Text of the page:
lang="en-US"> Gabriela Ruffels becomes first Australian to win U.S. Women's Amateur

Gabriela Ruffels becomes first Australian to win U.S. Women’s Amateur Championship

WEST POINT, Miss. — In a closely contested final match, 19-year-old Australian Gabriela Ruffels defeated 21-year-old Switzerland native Albane Valenzuela 1 up on the 36th hole at Old Waverly Golf Club. It was Ruffels’ first appearance at the U.S. Women’s Amateur, and her Sunday performance capped a week of fearless play.

“This is amazing,” Ruffels said. “This is what you dream of as a kid when you start playing golf, winning tournaments like this. This is the biggest championship in amateur golf. I’m still speechless. But I guess that shows how much it means to me.”

Ruffels sailed through the stroke play portion of the championship, earning the No. 6 seed after firing rounds of 72-68 (four under). In her first three matches, Ruffels dispatched her opponents before reaching the 16th hole, and she didn’t play the 18th until her semifinal match against Andrea Lee on Saturday morning, which she won 2 up.

But Sunday’s final was a different story. Ruffels’ opponent, Albane Valenzuela, was a familiar foe from the PAC-12 conference (Ruffels is a rising junior at USC, and Valenzuela is a rising senior at Stanford), and had experience playing in the final match once before, at the 2017 U.S. Women’s Amateur at San Diego Country Club. Valenzuela lost that year’s final to Sophia Schubert, 6 and 5.

It was a hot, muggy, and physically trying day at Old Waverly. Valenzuela got off to a strong start, going 2 up after four holes. But Ruffels fought back, winning four holes in a row on Nos. 8-11 to take a 3-up lead, only to have Valenzuela tie the match again after winning the 15th. From that point on, it was an equal battle, with eight changes to the lead occurring over the next 18 holes.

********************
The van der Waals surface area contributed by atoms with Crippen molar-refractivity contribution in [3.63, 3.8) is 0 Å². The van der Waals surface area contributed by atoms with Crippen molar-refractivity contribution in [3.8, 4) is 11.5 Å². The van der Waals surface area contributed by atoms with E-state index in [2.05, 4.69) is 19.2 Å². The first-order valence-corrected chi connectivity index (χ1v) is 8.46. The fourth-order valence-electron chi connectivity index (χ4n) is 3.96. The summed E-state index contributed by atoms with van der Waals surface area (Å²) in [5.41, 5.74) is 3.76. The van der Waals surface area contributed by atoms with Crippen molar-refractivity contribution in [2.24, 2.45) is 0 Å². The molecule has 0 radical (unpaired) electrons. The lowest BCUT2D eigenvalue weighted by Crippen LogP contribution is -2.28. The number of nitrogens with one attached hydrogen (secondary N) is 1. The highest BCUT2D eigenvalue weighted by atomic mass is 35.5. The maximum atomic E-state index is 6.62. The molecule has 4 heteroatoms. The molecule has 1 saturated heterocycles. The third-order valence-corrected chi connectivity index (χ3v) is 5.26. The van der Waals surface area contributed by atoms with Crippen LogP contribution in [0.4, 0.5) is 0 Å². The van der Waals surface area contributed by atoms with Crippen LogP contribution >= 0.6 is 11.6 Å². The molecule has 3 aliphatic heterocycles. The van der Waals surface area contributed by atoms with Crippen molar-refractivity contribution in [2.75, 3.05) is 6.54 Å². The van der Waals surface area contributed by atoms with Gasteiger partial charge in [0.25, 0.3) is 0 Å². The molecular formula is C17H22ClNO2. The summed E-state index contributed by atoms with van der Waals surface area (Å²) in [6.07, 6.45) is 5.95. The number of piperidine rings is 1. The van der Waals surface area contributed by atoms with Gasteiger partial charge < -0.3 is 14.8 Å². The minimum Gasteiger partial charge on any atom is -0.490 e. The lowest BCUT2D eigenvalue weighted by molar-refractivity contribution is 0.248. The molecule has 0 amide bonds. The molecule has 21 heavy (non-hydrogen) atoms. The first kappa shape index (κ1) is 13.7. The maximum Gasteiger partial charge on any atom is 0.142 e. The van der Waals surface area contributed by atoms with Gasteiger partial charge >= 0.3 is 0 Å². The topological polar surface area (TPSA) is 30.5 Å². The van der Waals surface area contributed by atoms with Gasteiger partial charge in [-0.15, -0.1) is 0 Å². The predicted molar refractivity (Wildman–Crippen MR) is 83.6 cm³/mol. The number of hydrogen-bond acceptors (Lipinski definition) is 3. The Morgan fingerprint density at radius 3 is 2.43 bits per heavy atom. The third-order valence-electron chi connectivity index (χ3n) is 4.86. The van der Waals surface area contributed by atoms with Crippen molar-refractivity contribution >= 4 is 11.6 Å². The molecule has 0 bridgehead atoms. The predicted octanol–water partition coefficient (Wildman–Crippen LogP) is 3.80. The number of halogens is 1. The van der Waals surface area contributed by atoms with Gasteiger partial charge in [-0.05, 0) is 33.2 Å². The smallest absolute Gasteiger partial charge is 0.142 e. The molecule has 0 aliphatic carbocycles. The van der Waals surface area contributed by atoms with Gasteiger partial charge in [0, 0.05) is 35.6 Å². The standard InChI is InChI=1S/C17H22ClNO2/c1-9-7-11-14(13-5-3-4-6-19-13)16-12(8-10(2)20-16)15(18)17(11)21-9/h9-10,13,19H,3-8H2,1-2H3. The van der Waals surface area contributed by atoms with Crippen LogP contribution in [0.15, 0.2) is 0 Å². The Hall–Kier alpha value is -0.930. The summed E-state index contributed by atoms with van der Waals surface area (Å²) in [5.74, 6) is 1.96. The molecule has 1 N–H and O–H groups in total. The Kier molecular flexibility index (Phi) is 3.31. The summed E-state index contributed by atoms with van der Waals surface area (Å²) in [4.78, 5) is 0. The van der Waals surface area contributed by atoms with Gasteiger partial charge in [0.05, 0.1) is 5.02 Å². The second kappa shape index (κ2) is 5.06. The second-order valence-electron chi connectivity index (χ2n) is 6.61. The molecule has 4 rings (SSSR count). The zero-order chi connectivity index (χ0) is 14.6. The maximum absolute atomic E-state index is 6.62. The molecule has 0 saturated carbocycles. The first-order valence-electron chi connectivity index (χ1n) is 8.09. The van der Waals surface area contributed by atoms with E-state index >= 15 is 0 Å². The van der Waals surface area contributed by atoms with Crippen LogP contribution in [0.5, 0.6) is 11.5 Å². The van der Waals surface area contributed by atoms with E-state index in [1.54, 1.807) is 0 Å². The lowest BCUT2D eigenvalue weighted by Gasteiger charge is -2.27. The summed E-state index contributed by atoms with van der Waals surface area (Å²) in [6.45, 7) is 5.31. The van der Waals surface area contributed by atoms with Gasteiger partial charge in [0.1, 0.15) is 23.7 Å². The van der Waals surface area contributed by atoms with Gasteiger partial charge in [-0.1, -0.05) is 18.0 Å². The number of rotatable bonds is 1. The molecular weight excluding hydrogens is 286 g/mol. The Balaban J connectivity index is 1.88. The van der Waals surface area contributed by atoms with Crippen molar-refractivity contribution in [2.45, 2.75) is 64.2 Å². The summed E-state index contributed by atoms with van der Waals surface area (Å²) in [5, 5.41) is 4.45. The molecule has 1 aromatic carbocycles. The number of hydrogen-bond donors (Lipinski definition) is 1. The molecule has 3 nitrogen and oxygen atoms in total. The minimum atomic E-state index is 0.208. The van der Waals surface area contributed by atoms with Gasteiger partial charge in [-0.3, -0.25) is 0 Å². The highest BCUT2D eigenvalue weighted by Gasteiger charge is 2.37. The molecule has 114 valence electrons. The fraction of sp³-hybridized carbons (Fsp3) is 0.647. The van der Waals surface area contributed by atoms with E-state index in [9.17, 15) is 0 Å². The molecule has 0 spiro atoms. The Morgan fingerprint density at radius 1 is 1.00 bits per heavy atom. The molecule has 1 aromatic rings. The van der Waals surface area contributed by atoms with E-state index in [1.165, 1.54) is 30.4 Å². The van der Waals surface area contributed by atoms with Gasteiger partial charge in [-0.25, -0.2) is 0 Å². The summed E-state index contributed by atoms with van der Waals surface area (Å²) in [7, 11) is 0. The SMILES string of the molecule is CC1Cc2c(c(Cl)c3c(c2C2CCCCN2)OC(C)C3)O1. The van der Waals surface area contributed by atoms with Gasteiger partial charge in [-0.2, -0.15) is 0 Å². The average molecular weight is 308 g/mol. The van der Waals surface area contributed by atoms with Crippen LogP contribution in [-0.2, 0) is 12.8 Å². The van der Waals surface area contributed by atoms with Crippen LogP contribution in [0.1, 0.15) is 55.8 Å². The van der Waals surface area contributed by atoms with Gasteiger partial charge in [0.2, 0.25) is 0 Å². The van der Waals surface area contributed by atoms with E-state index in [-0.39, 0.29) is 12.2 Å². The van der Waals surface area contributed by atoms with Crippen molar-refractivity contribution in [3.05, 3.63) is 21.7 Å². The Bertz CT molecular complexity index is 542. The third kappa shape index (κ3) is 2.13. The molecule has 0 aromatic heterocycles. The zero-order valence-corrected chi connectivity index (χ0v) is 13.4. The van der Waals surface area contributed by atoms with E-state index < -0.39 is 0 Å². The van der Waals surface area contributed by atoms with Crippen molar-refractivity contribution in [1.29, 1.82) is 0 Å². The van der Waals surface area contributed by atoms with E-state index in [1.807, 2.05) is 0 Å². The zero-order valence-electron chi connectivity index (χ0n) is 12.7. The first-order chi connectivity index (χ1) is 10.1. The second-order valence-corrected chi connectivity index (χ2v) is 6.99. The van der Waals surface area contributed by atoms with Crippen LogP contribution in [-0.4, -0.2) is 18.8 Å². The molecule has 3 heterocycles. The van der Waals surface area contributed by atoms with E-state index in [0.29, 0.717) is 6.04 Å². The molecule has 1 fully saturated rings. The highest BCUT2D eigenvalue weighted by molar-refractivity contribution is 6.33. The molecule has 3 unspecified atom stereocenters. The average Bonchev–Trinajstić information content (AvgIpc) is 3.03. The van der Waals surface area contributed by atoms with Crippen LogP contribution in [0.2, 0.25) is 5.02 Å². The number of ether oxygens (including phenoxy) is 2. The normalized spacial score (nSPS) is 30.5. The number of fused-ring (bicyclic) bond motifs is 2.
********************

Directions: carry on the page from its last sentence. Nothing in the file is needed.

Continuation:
Ruffels’ quest for the championship was further complicated by the loss of her caddie, USC coach Justin Silverstein, who had to leave after the 32nd hole in order to catch a flight to attend a funeral. Mississippi State rising junior Blair Stockett, who caddied for Lucy Li earlier in the week, stepped in to cover the remaining holes.

By the time the Ruffels and Valenzuela reached the 35th hole, they were tied, and it was then that Ruffels made her move, sticking her approach on the par-3 17th hole to six feet, and draining the putt to take a 1-up lead heading into the 36th — and potentially final — hole.

Both Ruffels and Valenzuela hit their tee shots into the middle of the fairway on No. 18, and Ruffels was the first to play her approach, hitting her shot just about pin-high to 10 feet. Valenzuela answered in dramatic fashion, knocking her approach to three feet, giving herself an opportunity to extend the match.

But Ruffels putted first, and dripped her birdie putt into the hole on the last roll to win outright and make Valenzuela’s short birdie attempt obsolete. With this win, Ruffels became the first Australian player to win the U.S. Women’s Amateur in the championship’s 119-year history.

As the new reigning U.S. Women’s Amateur champion, Ruffels not only gets a gold medal and the Robert Cox trophy, she also earns an exemption into next year’s U.S. Women’s Open, the Augusta National Women’s Amateur, the Women’s British Open, the ANA Inspiration and the Evian Championship — quite a haul for a week of great play.

“Winning a championship like this gives you recognition and opportunity, and I’m looking forward to that,” Ruffels said. “But kind of still going to keep my head down, work hard, and I’ve still got a lot of things ahead.”

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